Dominican children could see through the absurdity of Trujillo, collecting bottle tops to award themselves for their own imaginary triumphs. And many Dominican adults would have seen him as absurd, apocryphally; his assassin shouting “this is the end, Bottle Tops”, just before he shot him. But enough Dominicans were enthralled to his ludicrous pomposity, that he was never placed where he actually belonged; the secure unit of a psychiatric facility.

    We can laugh at a bare chested Putin on horseback, but for many Russians it reaches into something beyond their intellect, into something they intuit. They then consciously rationalise this visceral agitation as something spiritual. A sense of calm, serenity, and physical security being a higher spiritual state, confusion, doubt and unease being a lower spiritual state. Did Stalin’s brutality terrify the Russia people or did it put them at ease; the strong Russian father who would beat his children, but with love. Was Stalin replicating the model of the Russian family on a national scale. And was it not the case that the Russian people did not just acquiesce to Stalin, but they demanded a dictator; a father.

    Who is responsible for these collective forces. It’s obviously the collective. They’re not always necessarily negative, but they often are. The function of reaching a “spiritually” serene state in societies, often requires creating outgroups, and scapegoats, projecting the sins of the society onto them, then persecuting them to purge the sin.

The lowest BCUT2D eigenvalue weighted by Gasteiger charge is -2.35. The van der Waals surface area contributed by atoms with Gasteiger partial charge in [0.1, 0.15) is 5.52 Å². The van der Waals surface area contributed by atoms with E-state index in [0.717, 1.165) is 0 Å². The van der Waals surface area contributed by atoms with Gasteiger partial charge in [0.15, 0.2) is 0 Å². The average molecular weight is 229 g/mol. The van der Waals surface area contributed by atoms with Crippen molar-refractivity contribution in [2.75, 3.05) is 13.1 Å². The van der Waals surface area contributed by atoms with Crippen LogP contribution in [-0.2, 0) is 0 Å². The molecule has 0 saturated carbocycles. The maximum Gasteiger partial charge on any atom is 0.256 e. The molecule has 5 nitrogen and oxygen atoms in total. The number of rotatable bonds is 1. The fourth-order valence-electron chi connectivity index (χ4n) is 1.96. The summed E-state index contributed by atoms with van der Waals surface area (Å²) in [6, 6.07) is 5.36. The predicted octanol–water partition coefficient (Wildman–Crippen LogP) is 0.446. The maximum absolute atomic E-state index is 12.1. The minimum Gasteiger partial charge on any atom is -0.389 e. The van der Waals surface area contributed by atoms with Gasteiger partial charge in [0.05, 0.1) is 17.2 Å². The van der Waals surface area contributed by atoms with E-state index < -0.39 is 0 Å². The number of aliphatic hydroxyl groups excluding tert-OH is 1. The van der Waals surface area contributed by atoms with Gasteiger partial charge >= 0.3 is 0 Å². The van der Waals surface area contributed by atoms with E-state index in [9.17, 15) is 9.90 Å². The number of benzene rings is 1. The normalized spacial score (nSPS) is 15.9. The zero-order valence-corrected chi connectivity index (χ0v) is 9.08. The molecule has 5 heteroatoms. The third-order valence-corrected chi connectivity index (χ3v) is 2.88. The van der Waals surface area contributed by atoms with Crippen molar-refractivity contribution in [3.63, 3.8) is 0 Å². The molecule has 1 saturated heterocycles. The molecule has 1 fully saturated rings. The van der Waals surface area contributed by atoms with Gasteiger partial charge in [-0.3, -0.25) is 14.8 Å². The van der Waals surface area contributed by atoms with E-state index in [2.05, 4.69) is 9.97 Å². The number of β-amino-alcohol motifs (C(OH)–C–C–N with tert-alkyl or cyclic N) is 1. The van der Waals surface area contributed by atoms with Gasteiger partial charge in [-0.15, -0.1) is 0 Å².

With the ‘illusion of control’ also comes the anxiety that action is necessary to avoid catastrophe. And this anxiety makes people eager to sacrifice what they perceive as their personal control, to someone who seems decisive.

    The ‘illusion of control’ has its’ inverse, which is ‘learned helplessness’. Generally it needs to be induced, with people and animals through some form of unpredictable torment. But once induced, the subject is depressed and believes There Is No Alternative to their situation.

  8. s. wallerstein


    I don’t know about Putin or Stalin, but Pinochet never had the support of the majority of the Chilean people. The one reasonably fair election that he was involved in, the 1988 plebiscite, he lost, getting 44% of the vote, although he controlled all the mainstream media, including television and outspent the opposition campaign.

    Pinochet was a class product, that is, a figure backed by the Chilean wealthy classes and by international finance and the fact that he ruled for the rich, the banks and big business was clear enough that he never won over either the poor or much of the middle class. I’d wager that it was pretty much the same for Franco.

    That Pinochet appealed to some factor deep in the Chilean psyche undoubtedly is true and this (Chile) is an authoritarian country, no doubt.

    As to Fidel Castro, he spent too long in power. I see him as a benevolent despot, who did enough positive things for Cuba, standing up to U.S. imperialism, throwing the mafia out of Cuba, giving people first class healthcare and education, so that besides the attraction of the big man in uniform (which undoubtedly exists) there are lots of rational reasons why many Cubans might support him or might have supported him for many years, although, I said, he did not know when to hang up the gloves and retire.

  9. The fake thermostat could highlight the illusions of control in both science and philosophy.